As Irene is standing at the window watching Huck’s truck wind its way down Jacob’s Ladder, her phone rings. It’s Lydia. Irene hovers her finger over the screen. She would like to stay here, in a space where there’s still a filament of hope. Maybe Agent Kenneth Beckett, who came to search the Church Street house a few weeks earlier, has intervened on Irene’s behalf. There’s always a good FBI agent in the movies, right? One who sees past the letter of the law to what’s authentically right and wrong? Irene didn’t do anything wrong. She doesn’t deserve to lose her home.
“Lydia?” Irene says.
“It’s been seized,” Lydia says. “They have a sign on the door and a team has just arrived to remove the contents. I asked to see the warrant, and what do I know, but it looked official. The guy called the house the ‘fruit of crime.’”
Irene’s stomach lurches and she fears she’s going to vomit. Remove the contents. The “fruit of crime.”
“What about the things that are mine?” Irene asks. “What about the things I bought with my salary from the magazine? What about the things we owned before Russ took the job at Ascension?”
“I don’t know,” Lydia says. “We’re sitting across the street in my car. Should I go ask?”
Irene tries to imagine Lydia asking these complicated questions. But the agents must get asked about this sort of thing constantly, every time they dismantle someone’s life.
“Please ask if you can get one thing,” Irene says. “A photograph of Milly. It’s in the navy-blue guest suite, hanging above the washstand.”
“Photograph of Milly, navy guest room, above the washstand,” Lydia repeats. “I’ll ask right now. You stay on the phone. Here, talk to Brandon.”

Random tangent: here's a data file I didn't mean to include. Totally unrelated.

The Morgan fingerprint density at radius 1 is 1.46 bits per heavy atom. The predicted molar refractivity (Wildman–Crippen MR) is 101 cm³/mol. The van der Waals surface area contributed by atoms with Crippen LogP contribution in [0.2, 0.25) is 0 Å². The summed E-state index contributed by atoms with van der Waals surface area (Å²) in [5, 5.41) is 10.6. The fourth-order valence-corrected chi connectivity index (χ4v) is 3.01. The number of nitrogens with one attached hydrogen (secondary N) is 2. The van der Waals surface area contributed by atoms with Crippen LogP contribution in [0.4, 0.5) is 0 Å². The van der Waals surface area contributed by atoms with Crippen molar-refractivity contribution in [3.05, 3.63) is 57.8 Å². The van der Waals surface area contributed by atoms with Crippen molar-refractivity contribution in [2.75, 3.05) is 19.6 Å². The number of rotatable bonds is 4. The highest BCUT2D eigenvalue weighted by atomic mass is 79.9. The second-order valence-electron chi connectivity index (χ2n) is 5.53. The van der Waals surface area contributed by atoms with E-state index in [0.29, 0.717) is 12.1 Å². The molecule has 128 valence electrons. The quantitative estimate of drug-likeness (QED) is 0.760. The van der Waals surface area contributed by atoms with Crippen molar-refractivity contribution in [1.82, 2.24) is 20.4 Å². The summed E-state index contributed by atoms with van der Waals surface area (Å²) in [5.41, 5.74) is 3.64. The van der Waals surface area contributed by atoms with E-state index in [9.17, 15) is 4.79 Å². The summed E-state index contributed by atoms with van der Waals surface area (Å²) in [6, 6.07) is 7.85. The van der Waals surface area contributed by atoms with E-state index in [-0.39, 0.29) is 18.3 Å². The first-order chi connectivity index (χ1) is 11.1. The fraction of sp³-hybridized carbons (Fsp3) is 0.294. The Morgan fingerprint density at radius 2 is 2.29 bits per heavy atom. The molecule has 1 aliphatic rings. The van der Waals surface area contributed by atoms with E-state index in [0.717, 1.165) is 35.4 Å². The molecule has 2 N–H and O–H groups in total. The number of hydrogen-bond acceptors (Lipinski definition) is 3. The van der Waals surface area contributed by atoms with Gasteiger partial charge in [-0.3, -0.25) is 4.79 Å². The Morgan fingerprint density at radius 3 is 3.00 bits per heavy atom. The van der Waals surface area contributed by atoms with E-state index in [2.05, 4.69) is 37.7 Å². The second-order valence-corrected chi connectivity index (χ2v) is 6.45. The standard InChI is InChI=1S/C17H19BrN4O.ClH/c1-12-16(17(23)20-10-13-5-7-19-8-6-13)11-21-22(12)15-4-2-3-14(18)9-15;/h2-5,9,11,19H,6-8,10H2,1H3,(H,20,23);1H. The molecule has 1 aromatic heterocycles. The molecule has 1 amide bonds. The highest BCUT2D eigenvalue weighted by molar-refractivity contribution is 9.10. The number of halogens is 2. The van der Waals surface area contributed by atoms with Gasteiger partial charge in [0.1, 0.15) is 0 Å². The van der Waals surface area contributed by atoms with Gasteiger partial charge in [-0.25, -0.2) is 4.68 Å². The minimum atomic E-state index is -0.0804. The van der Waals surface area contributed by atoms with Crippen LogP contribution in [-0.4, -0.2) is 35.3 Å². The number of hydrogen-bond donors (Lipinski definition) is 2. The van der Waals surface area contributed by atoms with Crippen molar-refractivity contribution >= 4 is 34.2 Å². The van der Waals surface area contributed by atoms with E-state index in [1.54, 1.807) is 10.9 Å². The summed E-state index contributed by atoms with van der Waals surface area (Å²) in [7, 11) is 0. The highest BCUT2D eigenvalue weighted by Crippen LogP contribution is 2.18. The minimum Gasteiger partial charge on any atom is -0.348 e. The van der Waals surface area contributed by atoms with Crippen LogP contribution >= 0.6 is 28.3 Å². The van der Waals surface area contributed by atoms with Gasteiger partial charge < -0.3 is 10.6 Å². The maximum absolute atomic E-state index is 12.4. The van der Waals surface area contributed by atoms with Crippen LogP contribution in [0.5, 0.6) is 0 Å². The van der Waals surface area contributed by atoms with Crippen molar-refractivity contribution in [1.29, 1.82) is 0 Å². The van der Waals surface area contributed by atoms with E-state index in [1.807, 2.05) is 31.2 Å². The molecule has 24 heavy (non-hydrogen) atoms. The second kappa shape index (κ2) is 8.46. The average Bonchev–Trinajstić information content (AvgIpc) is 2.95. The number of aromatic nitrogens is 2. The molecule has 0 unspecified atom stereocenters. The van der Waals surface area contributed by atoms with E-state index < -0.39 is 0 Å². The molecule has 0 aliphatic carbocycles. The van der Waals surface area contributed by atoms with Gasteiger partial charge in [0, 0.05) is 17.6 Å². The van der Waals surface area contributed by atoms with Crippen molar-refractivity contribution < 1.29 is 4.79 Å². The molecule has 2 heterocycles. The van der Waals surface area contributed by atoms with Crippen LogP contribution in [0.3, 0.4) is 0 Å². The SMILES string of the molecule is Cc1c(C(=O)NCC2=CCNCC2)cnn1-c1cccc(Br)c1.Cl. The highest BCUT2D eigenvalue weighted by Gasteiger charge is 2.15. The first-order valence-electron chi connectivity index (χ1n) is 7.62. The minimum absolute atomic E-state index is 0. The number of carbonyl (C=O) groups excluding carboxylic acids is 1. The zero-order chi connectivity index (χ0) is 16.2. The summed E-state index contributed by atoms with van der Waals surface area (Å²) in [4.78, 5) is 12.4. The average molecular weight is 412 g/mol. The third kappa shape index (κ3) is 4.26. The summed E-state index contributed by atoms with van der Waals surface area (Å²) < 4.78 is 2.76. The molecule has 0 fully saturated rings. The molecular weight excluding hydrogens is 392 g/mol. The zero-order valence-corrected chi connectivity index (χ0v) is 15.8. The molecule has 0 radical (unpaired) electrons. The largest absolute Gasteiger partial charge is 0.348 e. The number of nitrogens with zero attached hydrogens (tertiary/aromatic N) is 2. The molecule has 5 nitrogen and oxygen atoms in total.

No! Irene thinks. She is in no mood to make small talk.
“Hey, Irene,” Brandon says.
“Good morning, Brandon.”
There’s the predictable awkward pause. Brandon clears his throat. “So, this is a bummer, huh?”
A bummer is when Iowa loses to Iowa State. It can maybe be stretched to include a flat tire, a loose filling that results in having to get a root canal, and flunking your driver’s test. What’s happening to Irene is not a bummer. It’s a…well, frankly, she lacks the right word.
“Yes,” she says. “Yes, Brandon, it is.”
Her tone must discourage further conversation because Brandon says, “Hang in there.”
A few moments later, Lydia takes the phone. “Here’s exactly what happened. First, he asked if I was your lawyer. I should have said yes, but I didn’t think fast enough. I told him I was your friend and that all I wanted was one family photograph. I told him I knew where it was and that he could come with me while I retrieved it.”
“What did he say?”
“He said no.”
Irene needs to hang up. She needs to call Ed Sorley, her attorney, although Ed will be in way over his head with this. She needs to find another attorney. But first, Irene wants that photograph. Out of all the items in her home, that’s the one she can’t bear to think of being ignominiously tossed onto a pile in some storage unit. “Thank you, Lydia. I appreciate you getting out of bed to check on this for me.”
“I wish there were more we could do,” Lydia says. “I can’t believe how awful this is…your beautiful house. You worked so hard…remember when they sent the wrong-si. . .
We hope you are enjoying the book so far. To continue reading...